THE curtain came down on the 55th edition of the Zimbabwe International Trade Fair (ZITF) yesterday amid a flurry of promises by both the government and investors.
ZITF is one of the biggest events on Bulawayo’s calendar every year and this year’s edition was not different.
However, the fair was not without its challenges as the number of exhibitors was not as high as previously expected.
Congolese president Sassou Nguesso who was originally scheduled to officially open the fair on Friday pulled out at the last minute.
President Robert Mugabe had to take over and his speech portrayed a government that is finally ready to listen to advise and do the right things that would attract foreign direct investments (FDI).
Zimbabwe, it has always been said, is good at coming up with strategies and position papers, but is poor when it comes to implementation.
Gains of initiatives such as the ZITF often go to waste because the government has not put in place policies that support FDI.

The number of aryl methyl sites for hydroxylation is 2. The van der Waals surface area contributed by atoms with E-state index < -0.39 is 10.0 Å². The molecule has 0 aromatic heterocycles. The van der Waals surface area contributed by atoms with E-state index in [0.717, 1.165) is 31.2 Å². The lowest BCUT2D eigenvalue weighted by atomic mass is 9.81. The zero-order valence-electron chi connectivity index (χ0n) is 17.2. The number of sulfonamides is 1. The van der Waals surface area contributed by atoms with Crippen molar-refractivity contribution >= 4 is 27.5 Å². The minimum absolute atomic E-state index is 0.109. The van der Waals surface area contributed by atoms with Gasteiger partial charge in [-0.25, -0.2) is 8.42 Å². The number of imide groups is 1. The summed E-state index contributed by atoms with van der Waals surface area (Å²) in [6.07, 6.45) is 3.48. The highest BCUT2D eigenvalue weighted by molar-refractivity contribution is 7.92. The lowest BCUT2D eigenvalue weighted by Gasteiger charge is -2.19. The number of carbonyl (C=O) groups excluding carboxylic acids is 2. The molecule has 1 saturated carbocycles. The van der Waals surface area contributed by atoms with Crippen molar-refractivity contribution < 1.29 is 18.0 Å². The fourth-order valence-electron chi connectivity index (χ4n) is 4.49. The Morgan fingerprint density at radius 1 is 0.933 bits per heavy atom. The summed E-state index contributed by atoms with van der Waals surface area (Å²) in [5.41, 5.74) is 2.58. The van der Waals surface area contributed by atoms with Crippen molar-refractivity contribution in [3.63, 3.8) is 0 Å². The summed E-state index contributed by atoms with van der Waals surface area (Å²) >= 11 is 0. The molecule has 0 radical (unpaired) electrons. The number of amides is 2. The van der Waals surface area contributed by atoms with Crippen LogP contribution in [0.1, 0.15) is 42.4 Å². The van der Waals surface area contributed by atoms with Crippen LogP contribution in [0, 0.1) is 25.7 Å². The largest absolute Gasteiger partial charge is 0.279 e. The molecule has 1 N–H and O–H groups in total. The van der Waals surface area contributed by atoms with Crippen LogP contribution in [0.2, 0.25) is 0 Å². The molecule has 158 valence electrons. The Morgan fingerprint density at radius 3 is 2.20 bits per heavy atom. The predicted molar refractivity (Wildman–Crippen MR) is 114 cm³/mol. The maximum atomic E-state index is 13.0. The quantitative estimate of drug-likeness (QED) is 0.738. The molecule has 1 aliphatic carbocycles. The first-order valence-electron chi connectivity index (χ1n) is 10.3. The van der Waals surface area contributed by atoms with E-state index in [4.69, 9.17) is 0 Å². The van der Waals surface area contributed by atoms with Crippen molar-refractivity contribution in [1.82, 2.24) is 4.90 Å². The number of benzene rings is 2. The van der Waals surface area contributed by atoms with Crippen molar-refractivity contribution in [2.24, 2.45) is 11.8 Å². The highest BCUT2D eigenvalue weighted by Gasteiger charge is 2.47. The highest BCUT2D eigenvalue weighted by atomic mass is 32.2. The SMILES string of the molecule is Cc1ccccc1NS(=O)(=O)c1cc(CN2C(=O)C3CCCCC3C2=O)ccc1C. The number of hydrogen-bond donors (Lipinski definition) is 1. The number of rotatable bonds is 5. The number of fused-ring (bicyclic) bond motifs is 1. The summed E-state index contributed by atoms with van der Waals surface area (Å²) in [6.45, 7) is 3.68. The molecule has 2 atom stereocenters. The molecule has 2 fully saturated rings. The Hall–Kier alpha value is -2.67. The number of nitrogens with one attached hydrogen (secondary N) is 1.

Zimbabwe has become notorious for its failure to protect property rights stretching from the time of the land reform programme to the indigenisation push that has muddied efforts to bring about investment.
Mugabe acknowledged the shortcomings with an admission that there has been confusion in the way the indigenisation programme is run.
This is so because of the rhetoric in the run-up to elections where the long-time ruler and his Zanu PF party came across as enemies of foreign investors. On Friday Mugabe was clear that Zimbabwe cannot survive without FDI.
He categorically assured investors that there “is no expropriation or nationalisation of shares held by non-indigenous persons in companies as some of our detractors would want the world to believe”.
The only shortcoming is that Mugabe failed to acknowledge that he and his party are to blame for the confusion. Lack of clarity and policy inconsistencies have for a long time been the archiles’ heel for Zimbabwe’s attempts to lure investment. It is our hope that the potential investors that were at ZITF got the reassuring message.
The challenge is now to ensure gains made at the showcase count as Zimbabwe continues to seek answers to the economic crisis that has been an albatross since around 1997.